After graduating from a war-shortened course at the University of Queensland in May 1943, David served his obligatory year as a Resident Medical Officer at Brisbane General Hospital, before joining the Australian Imperial Force. He was sent to Bougainville in August 1945, just as the war was ending. He served during the occupation of Japan until he was discharged from the Army in 1947, when he began training as a physician.
Education at all levels played a central part in David’s life. A generation of doctors remembers him for his patient and provocative teaching. He was Senior Physician at Brisbane Women’s Hospital from 1955 to 1968 and Senior Visiting Physician at the Royal Brisbane Hospital from 1958 to 1981. He was Chief Medical Officer to the Australian Mutual Provident Society in Queensland for some 20 years.
As First Research Fellow at the Queensland Institute of Medical Research (QIMR), David’s complex and detailed retrospective study of lead poisoning, which earned him a Doctorate of Medicine in 1959, is regarded as a “world first”. He later served on the QIMR Council for two decades, and was made a Fellow for his role in developing the Institute.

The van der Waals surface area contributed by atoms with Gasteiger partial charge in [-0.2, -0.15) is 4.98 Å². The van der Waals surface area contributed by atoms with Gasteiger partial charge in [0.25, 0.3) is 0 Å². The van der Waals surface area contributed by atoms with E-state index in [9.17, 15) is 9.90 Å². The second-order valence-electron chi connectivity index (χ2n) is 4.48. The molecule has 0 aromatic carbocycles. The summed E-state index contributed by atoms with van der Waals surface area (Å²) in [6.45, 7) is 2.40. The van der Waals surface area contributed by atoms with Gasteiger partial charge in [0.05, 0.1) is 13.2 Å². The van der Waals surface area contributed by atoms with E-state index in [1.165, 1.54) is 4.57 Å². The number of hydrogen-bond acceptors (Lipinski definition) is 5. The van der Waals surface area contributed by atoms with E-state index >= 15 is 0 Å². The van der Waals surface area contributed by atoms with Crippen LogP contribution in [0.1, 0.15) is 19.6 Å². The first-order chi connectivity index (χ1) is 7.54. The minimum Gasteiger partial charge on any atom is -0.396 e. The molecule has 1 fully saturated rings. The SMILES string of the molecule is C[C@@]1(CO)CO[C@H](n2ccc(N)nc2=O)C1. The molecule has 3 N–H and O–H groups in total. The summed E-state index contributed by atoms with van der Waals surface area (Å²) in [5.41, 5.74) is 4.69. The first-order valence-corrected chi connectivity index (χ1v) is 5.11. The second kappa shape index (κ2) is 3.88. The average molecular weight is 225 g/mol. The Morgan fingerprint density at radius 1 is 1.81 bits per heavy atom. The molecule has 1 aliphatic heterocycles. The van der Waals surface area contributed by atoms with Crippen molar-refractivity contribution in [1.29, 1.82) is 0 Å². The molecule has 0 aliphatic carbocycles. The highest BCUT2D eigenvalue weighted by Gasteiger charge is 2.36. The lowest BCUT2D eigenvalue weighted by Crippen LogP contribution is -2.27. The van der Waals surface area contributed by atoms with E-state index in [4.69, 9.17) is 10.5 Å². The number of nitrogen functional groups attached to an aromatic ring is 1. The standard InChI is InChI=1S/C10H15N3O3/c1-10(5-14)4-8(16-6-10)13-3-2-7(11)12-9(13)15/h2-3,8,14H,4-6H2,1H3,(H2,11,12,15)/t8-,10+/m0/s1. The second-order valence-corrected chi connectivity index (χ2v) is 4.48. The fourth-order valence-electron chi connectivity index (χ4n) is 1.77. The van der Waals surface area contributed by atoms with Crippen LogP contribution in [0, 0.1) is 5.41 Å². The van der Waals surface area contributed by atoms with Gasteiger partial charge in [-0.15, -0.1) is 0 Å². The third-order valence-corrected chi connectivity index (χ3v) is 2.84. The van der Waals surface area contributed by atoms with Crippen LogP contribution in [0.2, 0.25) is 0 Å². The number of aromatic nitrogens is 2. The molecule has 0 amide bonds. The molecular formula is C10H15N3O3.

In 1979, at David’s urging, the Medical Board of Queensland appointed the Thompson Committee to enquire into the future training needs for medical practice in Queensland. His farsighted advice contributed greatly to the Thompson Report. Published in 1981, it was largely this report that led to the radical changes in medical courses in Australia over the past 20 years. His concern with medical education also led him to a seat on the University of Queensland Senate from 1966 to 1974.
In 1984, David and his wife Kay moved to Rockhampton for 2 years while he served as Coordinator of the Central Queensland Continuing Education Committee. The idea was to use information technology to provide information to isolated rural doctors — a potential use of computers that David had long recognised.
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